There’s a constant danger to writing about classic video games from the point of view of someone who “was there”: If one is interested enough in them to write about them, it’s almost impossible to avoid the too-comfortable, gauzy lens of nostalgia in the process. For a segment of the population — mostly boys who were pre-teens to teens at the height of a given system’s popularity — the language of these games and systems seeped into everyday life in a permanent way that’s almost impossible to counteract while looking through hindsight.
This is particularly true of those fans of Nintendo weaned on the Nintendo Entertainment System and the Super Nintendo Entertainment System, as Nintendo built and developed a fandom that maintained a near-religious devotion to the publisher. For this crowd, the terms “video game” and “Nintendo game” were and are synonyms; everything else was and is noise. Clearly, it’s also largely this crowd that writes book-length pieces on the Super Nintendo. Nostalgia isn’t just a lens through which to view most of these books, it’s the entire point.
Dominic Arsenault’s Super Power, Spoony Bards, and Silverware cuts through the nostalgia. In fact, Arsenault’s cut is so sharp that it comes off as dismissive, hostile even, at least to someone used to reading the flowery prose of fan literature. This is a book that goes far beyond the idea that the Super Nintendo “won” the 16-bit console war with a combination of a wide color palette and some fancy scaling techniques. Arsenault posits that the real reason that the Super Nintendo was as successful as it was, was that aside from the flashy new graphical capabilities, it wasn’t all that different from the original Nintendo Entertainment System at all. In fact, it was through Nintendo’s need for total control — control over outside developers, control over publishing rights, control over the information disseminated to the public — that what was at heart an inferior machine would be hailed the generation’s technical marvel.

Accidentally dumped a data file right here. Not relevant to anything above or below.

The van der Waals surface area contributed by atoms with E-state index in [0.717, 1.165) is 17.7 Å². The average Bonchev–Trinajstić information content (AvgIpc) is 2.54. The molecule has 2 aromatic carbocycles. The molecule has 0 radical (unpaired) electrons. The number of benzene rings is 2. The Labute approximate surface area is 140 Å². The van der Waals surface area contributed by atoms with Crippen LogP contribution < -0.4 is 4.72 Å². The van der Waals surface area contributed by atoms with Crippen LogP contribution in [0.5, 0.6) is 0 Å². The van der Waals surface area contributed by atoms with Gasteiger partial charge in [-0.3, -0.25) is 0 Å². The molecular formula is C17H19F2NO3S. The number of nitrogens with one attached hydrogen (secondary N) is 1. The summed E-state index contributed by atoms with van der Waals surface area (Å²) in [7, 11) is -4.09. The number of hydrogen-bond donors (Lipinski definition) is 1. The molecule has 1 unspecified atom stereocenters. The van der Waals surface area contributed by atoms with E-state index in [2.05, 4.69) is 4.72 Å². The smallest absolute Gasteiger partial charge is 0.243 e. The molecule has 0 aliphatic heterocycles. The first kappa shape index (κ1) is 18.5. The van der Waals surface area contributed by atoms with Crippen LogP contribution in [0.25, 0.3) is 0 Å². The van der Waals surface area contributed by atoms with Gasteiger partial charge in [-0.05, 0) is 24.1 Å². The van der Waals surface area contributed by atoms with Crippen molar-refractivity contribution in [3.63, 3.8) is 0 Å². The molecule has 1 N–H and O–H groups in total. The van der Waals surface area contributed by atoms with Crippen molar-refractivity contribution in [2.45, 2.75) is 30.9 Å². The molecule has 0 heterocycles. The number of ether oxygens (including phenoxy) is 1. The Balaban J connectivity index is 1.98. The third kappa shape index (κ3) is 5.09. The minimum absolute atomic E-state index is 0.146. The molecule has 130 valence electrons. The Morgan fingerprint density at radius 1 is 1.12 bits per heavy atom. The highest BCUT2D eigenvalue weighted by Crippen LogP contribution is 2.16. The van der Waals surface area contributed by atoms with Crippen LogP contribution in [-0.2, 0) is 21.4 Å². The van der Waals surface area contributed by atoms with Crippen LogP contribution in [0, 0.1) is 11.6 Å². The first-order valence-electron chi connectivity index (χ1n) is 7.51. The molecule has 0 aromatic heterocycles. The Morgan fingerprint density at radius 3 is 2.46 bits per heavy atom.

To back up his claims, Arsenault has data. He has machine specs. He outlines the limitations of the machine alongside the various ways that Nintendo would downplay or work around them. He relays all of this to the reader in a manner that bounces between plain-spoken and sardonic.
Part of Arsenault’s method is to coin terms for processes and concepts related to Nintendo’s success that give double meaning to familiar names and terms. Perhaps most prevalent is his re-assignment for the initials “N.E.S.”; rather than Nintendo Entertainment System, Arsenault coins Nintendo’s approach to business the “Nintendo Economic System”, which is essentially the concept that everything developed and sold for any Nintendo system had to first be approved by Nintendo. The title of the book leads to three more of these terms and definitions. “Super Power” is granted a sarcastic lilt as the Super Nintendo’s approach was to do everything the original Nintendo did, only “Super” — that is, give it just enough of a facelift to make it feel flashier. “Spoony Bards”, a term originating in one of Final Fantasy IV‘s more famous bits of silly dialogue, are those who would “sing” the praises of the Super Nintendo without acknowledging its deficiencies and downfalls. Finally, “silverware”, an analogy that points to the video game equivalent of making a meal fancier without improving the quality of the food; really all you have to do is buy some new silverware.